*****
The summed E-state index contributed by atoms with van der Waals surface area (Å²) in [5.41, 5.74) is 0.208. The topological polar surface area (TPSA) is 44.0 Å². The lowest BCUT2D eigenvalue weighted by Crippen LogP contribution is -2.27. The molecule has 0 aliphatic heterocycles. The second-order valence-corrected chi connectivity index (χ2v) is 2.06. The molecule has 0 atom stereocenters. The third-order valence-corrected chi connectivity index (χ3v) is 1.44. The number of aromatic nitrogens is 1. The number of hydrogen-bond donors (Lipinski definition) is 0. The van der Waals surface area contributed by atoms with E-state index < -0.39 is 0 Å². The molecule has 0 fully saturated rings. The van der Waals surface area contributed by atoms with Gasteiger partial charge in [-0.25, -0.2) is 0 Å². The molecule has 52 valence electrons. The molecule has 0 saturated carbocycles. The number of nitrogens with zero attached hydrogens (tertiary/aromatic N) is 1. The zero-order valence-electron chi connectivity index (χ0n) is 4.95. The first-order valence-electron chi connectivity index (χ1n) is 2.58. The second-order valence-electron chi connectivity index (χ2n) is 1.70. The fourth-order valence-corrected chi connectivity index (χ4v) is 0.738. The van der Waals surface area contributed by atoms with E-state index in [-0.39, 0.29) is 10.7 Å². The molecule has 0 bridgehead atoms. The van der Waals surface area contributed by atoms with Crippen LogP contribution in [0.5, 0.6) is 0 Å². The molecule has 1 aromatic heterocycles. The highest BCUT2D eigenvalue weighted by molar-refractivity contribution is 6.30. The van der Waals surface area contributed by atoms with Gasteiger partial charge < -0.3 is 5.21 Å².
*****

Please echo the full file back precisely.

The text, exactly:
The summed E-state index contributed by atoms with van der Waals surface area (Å²) in [5.41, 5.74) is 0.208. The topological polar surface area (TPSA) is 44.0 Å². The lowest BCUT2D eigenvalue weighted by Crippen LogP contribution is -2.27. The molecule has 0 aliphatic heterocycles. The second-order valence-corrected chi connectivity index (χ2v) is 2.06. The molecule has 0 atom stereocenters. The third-order valence-corrected chi connectivity index (χ3v) is 1.44. The number of aromatic nitrogens is 1. The number of hydrogen-bond donors (Lipinski definition) is 0. The van der Waals surface area contributed by atoms with E-state index < -0.39 is 0 Å². The molecule has 0 fully saturated rings. The van der Waals surface area contributed by atoms with Gasteiger partial charge in [-0.25, -0.2) is 0 Å². The molecule has 52 valence electrons. The molecule has 0 saturated carbocycles. The number of nitrogens with zero attached hydrogens (tertiary/aromatic N) is 1. The zero-order valence-electron chi connectivity index (χ0n) is 4.95. The first-order valence-electron chi connectivity index (χ1n) is 2.58. The second-order valence-electron chi connectivity index (χ2n) is 1.70. The fourth-order valence-corrected chi connectivity index (χ4v) is 0.738. The van der Waals surface area contributed by atoms with E-state index in [-0.39, 0.29) is 10.7 Å². The molecule has 0 bridgehead atoms. The van der Waals surface area contributed by atoms with Crippen LogP contribution in [0.5, 0.6) is 0 Å². The molecule has 1 aromatic heterocycles. The highest BCUT2D eigenvalue weighted by molar-refractivity contribution is 6.30. The van der Waals surface area contributed by atoms with Gasteiger partial charge < -0.3 is 5.21 Å².